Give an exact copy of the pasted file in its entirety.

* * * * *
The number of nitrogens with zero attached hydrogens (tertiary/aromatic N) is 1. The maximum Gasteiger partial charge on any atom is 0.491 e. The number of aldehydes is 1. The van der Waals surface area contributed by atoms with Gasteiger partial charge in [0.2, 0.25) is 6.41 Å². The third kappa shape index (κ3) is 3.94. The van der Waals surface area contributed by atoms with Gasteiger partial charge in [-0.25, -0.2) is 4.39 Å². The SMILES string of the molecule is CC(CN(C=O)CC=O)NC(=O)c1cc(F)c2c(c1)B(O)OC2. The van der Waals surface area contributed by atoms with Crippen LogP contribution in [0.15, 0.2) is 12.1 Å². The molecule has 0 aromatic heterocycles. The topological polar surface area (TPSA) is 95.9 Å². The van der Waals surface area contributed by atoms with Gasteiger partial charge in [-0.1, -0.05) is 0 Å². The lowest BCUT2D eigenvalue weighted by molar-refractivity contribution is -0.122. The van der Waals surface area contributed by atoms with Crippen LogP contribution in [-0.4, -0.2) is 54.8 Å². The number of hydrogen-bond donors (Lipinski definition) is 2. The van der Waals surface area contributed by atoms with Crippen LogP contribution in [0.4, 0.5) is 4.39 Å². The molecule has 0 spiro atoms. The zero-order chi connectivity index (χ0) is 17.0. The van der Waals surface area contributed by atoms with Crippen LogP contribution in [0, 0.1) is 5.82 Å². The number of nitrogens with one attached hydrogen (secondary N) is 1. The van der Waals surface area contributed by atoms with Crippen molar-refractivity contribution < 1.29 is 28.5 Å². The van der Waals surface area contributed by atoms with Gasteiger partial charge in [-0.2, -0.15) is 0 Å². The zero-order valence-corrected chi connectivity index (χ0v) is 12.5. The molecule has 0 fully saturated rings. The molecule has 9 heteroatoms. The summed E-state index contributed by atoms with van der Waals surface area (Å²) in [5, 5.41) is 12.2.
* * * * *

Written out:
The number of nitrogens with zero attached hydrogens (tertiary/aromatic N) is 1. The maximum Gasteiger partial charge on any atom is 0.491 e. The number of aldehydes is 1. The van der Waals surface area contributed by atoms with Gasteiger partial charge in [0.2, 0.25) is 6.41 Å². The third kappa shape index (κ3) is 3.94. The van der Waals surface area contributed by atoms with Gasteiger partial charge in [-0.25, -0.2) is 4.39 Å². The SMILES string of the molecule is CC(CN(C=O)CC=O)NC(=O)c1cc(F)c2c(c1)B(O)OC2. The van der Waals surface area contributed by atoms with Crippen LogP contribution in [0.15, 0.2) is 12.1 Å². The molecule has 0 aromatic heterocycles. The topological polar surface area (TPSA) is 95.9 Å². The van der Waals surface area contributed by atoms with Gasteiger partial charge in [-0.1, -0.05) is 0 Å². The lowest BCUT2D eigenvalue weighted by molar-refractivity contribution is -0.122. The van der Waals surface area contributed by atoms with Crippen LogP contribution in [-0.4, -0.2) is 54.8 Å². The number of hydrogen-bond donors (Lipinski definition) is 2. The van der Waals surface area contributed by atoms with Crippen LogP contribution in [0.4, 0.5) is 4.39 Å². The molecule has 0 spiro atoms. The zero-order chi connectivity index (χ0) is 17.0. The van der Waals surface area contributed by atoms with Crippen LogP contribution in [0, 0.1) is 5.82 Å². The number of nitrogens with one attached hydrogen (secondary N) is 1. The van der Waals surface area contributed by atoms with Crippen molar-refractivity contribution < 1.29 is 28.5 Å². The van der Waals surface area contributed by atoms with Gasteiger partial charge in [-0.2, -0.15) is 0 Å². The zero-order valence-corrected chi connectivity index (χ0v) is 12.5. The molecule has 0 fully saturated rings. The molecule has 9 heteroatoms. The summed E-state index contributed by atoms with van der Waals surface area (Å²) in [5, 5.41) is 12.2.